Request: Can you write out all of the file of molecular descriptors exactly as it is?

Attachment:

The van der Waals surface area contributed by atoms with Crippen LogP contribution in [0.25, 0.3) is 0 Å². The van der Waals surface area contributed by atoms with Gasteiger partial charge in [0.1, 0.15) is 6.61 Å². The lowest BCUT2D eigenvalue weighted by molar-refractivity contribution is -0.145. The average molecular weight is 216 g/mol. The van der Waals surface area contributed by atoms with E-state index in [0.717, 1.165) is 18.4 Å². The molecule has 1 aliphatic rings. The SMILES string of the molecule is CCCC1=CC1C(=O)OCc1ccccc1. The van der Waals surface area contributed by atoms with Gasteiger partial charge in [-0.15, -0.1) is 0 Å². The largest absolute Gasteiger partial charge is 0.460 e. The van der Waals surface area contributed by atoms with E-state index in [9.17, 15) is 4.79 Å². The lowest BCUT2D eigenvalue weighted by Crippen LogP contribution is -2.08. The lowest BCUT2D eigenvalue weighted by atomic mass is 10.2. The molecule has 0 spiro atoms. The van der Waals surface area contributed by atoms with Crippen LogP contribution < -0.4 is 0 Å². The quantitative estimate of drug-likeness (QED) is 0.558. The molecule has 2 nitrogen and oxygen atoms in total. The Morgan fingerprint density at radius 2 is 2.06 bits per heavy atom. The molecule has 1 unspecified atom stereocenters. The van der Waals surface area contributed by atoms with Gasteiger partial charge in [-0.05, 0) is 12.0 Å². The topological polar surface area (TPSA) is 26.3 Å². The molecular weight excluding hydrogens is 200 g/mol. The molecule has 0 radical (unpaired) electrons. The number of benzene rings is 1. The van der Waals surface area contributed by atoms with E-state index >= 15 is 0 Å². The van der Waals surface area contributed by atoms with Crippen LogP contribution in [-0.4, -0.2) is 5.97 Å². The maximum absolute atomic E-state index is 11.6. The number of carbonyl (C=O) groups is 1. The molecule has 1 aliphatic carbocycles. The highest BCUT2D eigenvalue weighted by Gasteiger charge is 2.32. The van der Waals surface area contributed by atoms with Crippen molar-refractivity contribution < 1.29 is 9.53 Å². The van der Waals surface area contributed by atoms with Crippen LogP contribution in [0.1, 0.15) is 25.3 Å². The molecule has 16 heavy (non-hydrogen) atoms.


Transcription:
The van der Waals surface area contributed by atoms with Crippen LogP contribution in [0.25, 0.3) is 0 Å². The van der Waals surface area contributed by atoms with Gasteiger partial charge in [0.1, 0.15) is 6.61 Å². The lowest BCUT2D eigenvalue weighted by molar-refractivity contribution is -0.145. The average molecular weight is 216 g/mol. The van der Waals surface area contributed by atoms with E-state index in [0.717, 1.165) is 18.4 Å². The molecule has 1 aliphatic rings. The SMILES string of the molecule is CCCC1=CC1C(=O)OCc1ccccc1. The van der Waals surface area contributed by atoms with Gasteiger partial charge in [-0.15, -0.1) is 0 Å². The largest absolute Gasteiger partial charge is 0.460 e. The van der Waals surface area contributed by atoms with E-state index in [9.17, 15) is 4.79 Å². The lowest BCUT2D eigenvalue weighted by Crippen LogP contribution is -2.08. The lowest BCUT2D eigenvalue weighted by atomic mass is 10.2. The molecule has 0 spiro atoms. The van der Waals surface area contributed by atoms with Crippen LogP contribution < -0.4 is 0 Å². The quantitative estimate of drug-likeness (QED) is 0.558. The molecule has 2 nitrogen and oxygen atoms in total. The Morgan fingerprint density at radius 2 is 2.06 bits per heavy atom. The molecule has 1 unspecified atom stereocenters. The van der Waals surface area contributed by atoms with Gasteiger partial charge in [-0.05, 0) is 12.0 Å². The topological polar surface area (TPSA) is 26.3 Å². The molecular weight excluding hydrogens is 200 g/mol. The molecule has 0 radical (unpaired) electrons. The number of benzene rings is 1. The van der Waals surface area contributed by atoms with E-state index >= 15 is 0 Å². The van der Waals surface area contributed by atoms with Crippen LogP contribution in [-0.4, -0.2) is 5.97 Å². The maximum absolute atomic E-state index is 11.6. The number of carbonyl (C=O) groups is 1. The molecule has 1 aliphatic carbocycles. The highest BCUT2D eigenvalue weighted by Gasteiger charge is 2.32. The van der Waals surface area contributed by atoms with Crippen molar-refractivity contribution < 1.29 is 9.53 Å². The van der Waals surface area contributed by atoms with Crippen LogP contribution in [0.1, 0.15) is 25.3 Å². The molecule has 16 heavy (non-hydrogen) atoms.